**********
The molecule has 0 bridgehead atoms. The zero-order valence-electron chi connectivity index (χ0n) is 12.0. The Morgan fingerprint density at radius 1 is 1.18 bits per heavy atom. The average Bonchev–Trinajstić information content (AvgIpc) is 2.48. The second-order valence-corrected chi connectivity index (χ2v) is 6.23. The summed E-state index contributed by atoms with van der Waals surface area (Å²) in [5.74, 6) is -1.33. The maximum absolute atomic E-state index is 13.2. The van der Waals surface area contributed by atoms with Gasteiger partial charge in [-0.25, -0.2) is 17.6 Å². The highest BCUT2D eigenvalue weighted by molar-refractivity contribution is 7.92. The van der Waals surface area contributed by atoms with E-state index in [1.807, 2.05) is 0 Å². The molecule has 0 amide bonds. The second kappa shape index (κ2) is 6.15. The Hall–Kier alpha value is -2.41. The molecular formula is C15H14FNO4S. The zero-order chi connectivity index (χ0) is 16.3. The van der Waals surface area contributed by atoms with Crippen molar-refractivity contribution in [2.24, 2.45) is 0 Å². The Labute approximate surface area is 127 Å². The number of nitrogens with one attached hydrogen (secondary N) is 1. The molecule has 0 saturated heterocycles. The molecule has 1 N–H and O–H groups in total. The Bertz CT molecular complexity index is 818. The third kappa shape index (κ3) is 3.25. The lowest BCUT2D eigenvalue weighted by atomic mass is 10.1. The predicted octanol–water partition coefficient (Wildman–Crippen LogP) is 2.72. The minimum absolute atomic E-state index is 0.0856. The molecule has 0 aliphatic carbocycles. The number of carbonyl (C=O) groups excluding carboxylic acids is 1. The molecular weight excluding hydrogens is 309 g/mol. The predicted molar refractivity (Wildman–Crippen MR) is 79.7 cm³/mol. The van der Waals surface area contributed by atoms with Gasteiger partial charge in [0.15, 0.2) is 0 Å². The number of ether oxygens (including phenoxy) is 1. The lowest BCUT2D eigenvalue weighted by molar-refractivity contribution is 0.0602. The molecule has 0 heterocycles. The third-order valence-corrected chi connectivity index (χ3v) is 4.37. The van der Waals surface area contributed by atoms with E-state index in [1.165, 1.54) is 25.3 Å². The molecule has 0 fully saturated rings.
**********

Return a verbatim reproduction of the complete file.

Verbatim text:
The molecule has 0 bridgehead atoms. The zero-order valence-electron chi connectivity index (χ0n) is 12.0. The Morgan fingerprint density at radius 1 is 1.18 bits per heavy atom. The average Bonchev–Trinajstić information content (AvgIpc) is 2.48. The second-order valence-corrected chi connectivity index (χ2v) is 6.23. The summed E-state index contributed by atoms with van der Waals surface area (Å²) in [5.74, 6) is -1.33. The maximum absolute atomic E-state index is 13.2. The van der Waals surface area contributed by atoms with Gasteiger partial charge in [-0.25, -0.2) is 17.6 Å². The highest BCUT2D eigenvalue weighted by molar-refractivity contribution is 7.92. The van der Waals surface area contributed by atoms with E-state index in [1.807, 2.05) is 0 Å². The molecule has 0 amide bonds. The second kappa shape index (κ2) is 6.15. The Hall–Kier alpha value is -2.41. The molecular formula is C15H14FNO4S. The zero-order chi connectivity index (χ0) is 16.3. The van der Waals surface area contributed by atoms with Crippen molar-refractivity contribution in [2.24, 2.45) is 0 Å². The Labute approximate surface area is 127 Å². The number of nitrogens with one attached hydrogen (secondary N) is 1. The molecule has 0 saturated heterocycles. The molecule has 1 N–H and O–H groups in total. The Bertz CT molecular complexity index is 818. The third kappa shape index (κ3) is 3.25. The lowest BCUT2D eigenvalue weighted by atomic mass is 10.1. The predicted octanol–water partition coefficient (Wildman–Crippen LogP) is 2.72. The minimum absolute atomic E-state index is 0.0856. The molecule has 0 aliphatic carbocycles. The number of carbonyl (C=O) groups excluding carboxylic acids is 1. The molecular weight excluding hydrogens is 309 g/mol. The predicted molar refractivity (Wildman–Crippen MR) is 79.7 cm³/mol. The van der Waals surface area contributed by atoms with Gasteiger partial charge in [0.15, 0.2) is 0 Å². The number of ether oxygens (including phenoxy) is 1. The lowest BCUT2D eigenvalue weighted by molar-refractivity contribution is 0.0602. The molecule has 0 heterocycles. The third-order valence-corrected chi connectivity index (χ3v) is 4.37. The van der Waals surface area contributed by atoms with E-state index in [1.165, 1.54) is 25.3 Å². The molecule has 0 fully saturated rings.